Not long after I was able to read the English translations of his books, I became convinced that Bessler had embedded a number of clues in his books.  These took the form of hints in the text, but also in a number of drawings he published.  Subsequently I found suggestions by the author that studying his books would reveal more information about his wheel.


For some ideas about Bessler’s code why not visit my web sites atwww.theorffyreuscode.com or see my work on his “Declaration of Faith at http://www.orffyreus.net/

Also please view my video at https://www.youtube.com/watch?v=5BWVKtpuzn0
It gives a brief account both the legend and some more detail about some of the codes.


The problem of obtaining a fair reward for all his hard work was anticipated by Bessler and he took extraordinary measures to ensure that his secret was safe, but he encoded all the information needed to reconstruct the machine in a small number of books that he published. He implied that he was prepared to die without selling the secret and that he believed that posthumus acknowledgement was preferable to being robbed of his secret while he yet lived.

It has recently become clear that Bessler had a huge knowledge of the history of codes and adopted several completely different ones to disguise information within his publications. I have made considerable advances in deciphering his codes and I am confident that I have the complete design.

Johann Bessler published three books, and digital copies of these with English translations may be obtained from the links to the right of this blog. In addition there is a copy of his unpublished document containing some 141 drawings - and my own account of Bessler’s life is also available from the links. It is called "Perpetual Motion; An Ancient Mystery Solved?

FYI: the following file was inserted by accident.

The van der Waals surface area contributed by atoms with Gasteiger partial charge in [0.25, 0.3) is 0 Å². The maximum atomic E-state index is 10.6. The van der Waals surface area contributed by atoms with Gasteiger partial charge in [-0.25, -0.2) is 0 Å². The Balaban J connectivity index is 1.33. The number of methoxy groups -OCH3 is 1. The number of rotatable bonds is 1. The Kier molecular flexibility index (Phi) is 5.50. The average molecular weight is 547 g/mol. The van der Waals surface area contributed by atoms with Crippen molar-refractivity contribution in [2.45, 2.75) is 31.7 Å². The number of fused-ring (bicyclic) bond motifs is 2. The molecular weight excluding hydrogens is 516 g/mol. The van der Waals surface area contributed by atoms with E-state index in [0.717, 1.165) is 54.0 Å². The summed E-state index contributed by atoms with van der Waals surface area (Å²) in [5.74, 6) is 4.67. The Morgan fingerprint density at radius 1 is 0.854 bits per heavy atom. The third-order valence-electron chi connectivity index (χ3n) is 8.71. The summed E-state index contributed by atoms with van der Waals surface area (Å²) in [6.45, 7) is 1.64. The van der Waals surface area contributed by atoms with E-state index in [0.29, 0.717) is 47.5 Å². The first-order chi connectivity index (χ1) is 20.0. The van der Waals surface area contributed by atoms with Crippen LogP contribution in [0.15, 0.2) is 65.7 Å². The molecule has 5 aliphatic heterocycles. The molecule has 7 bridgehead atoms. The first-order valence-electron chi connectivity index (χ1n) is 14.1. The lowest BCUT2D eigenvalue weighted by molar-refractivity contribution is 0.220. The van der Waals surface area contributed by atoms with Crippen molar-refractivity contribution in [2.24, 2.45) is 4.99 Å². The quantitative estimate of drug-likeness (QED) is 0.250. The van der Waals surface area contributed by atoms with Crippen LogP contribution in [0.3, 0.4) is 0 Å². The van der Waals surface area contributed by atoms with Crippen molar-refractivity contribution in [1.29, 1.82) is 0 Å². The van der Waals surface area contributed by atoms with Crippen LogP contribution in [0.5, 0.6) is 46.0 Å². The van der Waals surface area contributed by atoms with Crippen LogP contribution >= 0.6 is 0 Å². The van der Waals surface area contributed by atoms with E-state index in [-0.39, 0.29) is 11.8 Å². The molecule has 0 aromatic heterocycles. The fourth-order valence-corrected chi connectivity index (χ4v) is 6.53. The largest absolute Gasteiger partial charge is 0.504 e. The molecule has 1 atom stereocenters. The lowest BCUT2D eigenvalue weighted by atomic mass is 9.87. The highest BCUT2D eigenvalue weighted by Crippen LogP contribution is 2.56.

Bessler's three published books are entitled "Grundlicher Bericht", "Apologia Poetica" and "Das Triumphirende...". I have called Bessler's collection of 141 drawings Maschinen Tractate, but it was originally found in the form of a number of loosely collected drawings of perpetual motion designs. Many of these have handwritten notes attached and I have published the best English translation of them that I was able to get. Bessler never published these drawings but clearly intended to use them in his planned school for apprentices.

You can order copies of the books from my website at www.free-energy.co.uk
Or from the top of the right side panel under the heading ‘Bessler’s Books’.
There are also links lower down on the right side panel.

As I often say, the solution to this device is needed now.  Anything that might help cleanse the planet of pollution and help to reduce green house gas emissions, by providing a clean cheap alternative energy source should encouraged in its discovery and development to counter global warming.

Here are the drawings from Giuseppe Pelotti:-



JC 

Wednesday, 14 April 2021

Reviewing the Power of Bessler’s Perpetual Motion Machine

Many people have calculated the potential power of Bessler’s wheel and concluded that it wouldn’t amount to much, however I’m not convinced that this is true.

Consider the 70 lbs chest of stones lifted by the two-way wheels.  If you’ve ever physically lifted a 70 pound weight you’ll have a good idea how very heavy it is.  Most airlines have a limit for passenger luggage of 23 kg, which is 50 lbs; adding another 20 pounds to make 70 lbs would be as much as most people could manage to lift comfortably.  Bessler’s wheel routinely lifted it up and down from the castle yard several feet, probably more than 50 feet.  

Professor Christian Wolff gave an account of his attendance at the Merseburg wheel examination. He wrote;

At the moment it can lift a weight of sixty pounds, but to achieve this the pulley had to be reduced more than four times, making the lifting quite slow."